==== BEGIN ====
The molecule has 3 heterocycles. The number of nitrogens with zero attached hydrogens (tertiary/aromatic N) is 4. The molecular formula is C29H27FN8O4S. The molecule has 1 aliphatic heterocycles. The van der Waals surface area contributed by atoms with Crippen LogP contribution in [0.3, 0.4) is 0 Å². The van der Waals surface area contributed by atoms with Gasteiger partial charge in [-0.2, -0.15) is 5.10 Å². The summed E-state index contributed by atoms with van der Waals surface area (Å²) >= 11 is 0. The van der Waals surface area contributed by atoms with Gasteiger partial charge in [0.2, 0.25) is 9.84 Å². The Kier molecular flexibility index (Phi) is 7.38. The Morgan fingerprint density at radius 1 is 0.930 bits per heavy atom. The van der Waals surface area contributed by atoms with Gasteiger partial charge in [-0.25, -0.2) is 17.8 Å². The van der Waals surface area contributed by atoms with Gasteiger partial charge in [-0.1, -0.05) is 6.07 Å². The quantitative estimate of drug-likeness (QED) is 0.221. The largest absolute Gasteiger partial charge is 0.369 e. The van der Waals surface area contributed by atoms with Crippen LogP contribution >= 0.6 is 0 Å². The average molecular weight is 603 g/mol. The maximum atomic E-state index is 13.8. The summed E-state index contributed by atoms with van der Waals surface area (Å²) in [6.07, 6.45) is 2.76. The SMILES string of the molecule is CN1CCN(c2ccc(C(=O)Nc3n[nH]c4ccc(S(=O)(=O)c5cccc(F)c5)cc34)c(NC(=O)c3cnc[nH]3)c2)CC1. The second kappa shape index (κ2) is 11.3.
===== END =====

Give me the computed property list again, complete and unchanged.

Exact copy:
The molecule has 3 heterocycles. The number of nitrogens with zero attached hydrogens (tertiary/aromatic N) is 4. The molecular formula is C29H27FN8O4S. The molecule has 1 aliphatic heterocycles. The van der Waals surface area contributed by atoms with Crippen LogP contribution in [0.3, 0.4) is 0 Å². The van der Waals surface area contributed by atoms with Gasteiger partial charge in [-0.2, -0.15) is 5.10 Å². The summed E-state index contributed by atoms with van der Waals surface area (Å²) >= 11 is 0. The van der Waals surface area contributed by atoms with Gasteiger partial charge in [0.2, 0.25) is 9.84 Å². The Kier molecular flexibility index (Phi) is 7.38. The Morgan fingerprint density at radius 1 is 0.930 bits per heavy atom. The van der Waals surface area contributed by atoms with Gasteiger partial charge in [-0.25, -0.2) is 17.8 Å². The van der Waals surface area contributed by atoms with Gasteiger partial charge in [-0.1, -0.05) is 6.07 Å². The quantitative estimate of drug-likeness (QED) is 0.221. The largest absolute Gasteiger partial charge is 0.369 e. The van der Waals surface area contributed by atoms with Crippen LogP contribution >= 0.6 is 0 Å². The average molecular weight is 603 g/mol. The maximum atomic E-state index is 13.8. The summed E-state index contributed by atoms with van der Waals surface area (Å²) in [6.07, 6.45) is 2.76. The SMILES string of the molecule is CN1CCN(c2ccc(C(=O)Nc3n[nH]c4ccc(S(=O)(=O)c5cccc(F)c5)cc34)c(NC(=O)c3cnc[nH]3)c2)CC1. The second kappa shape index (κ2) is 11.3.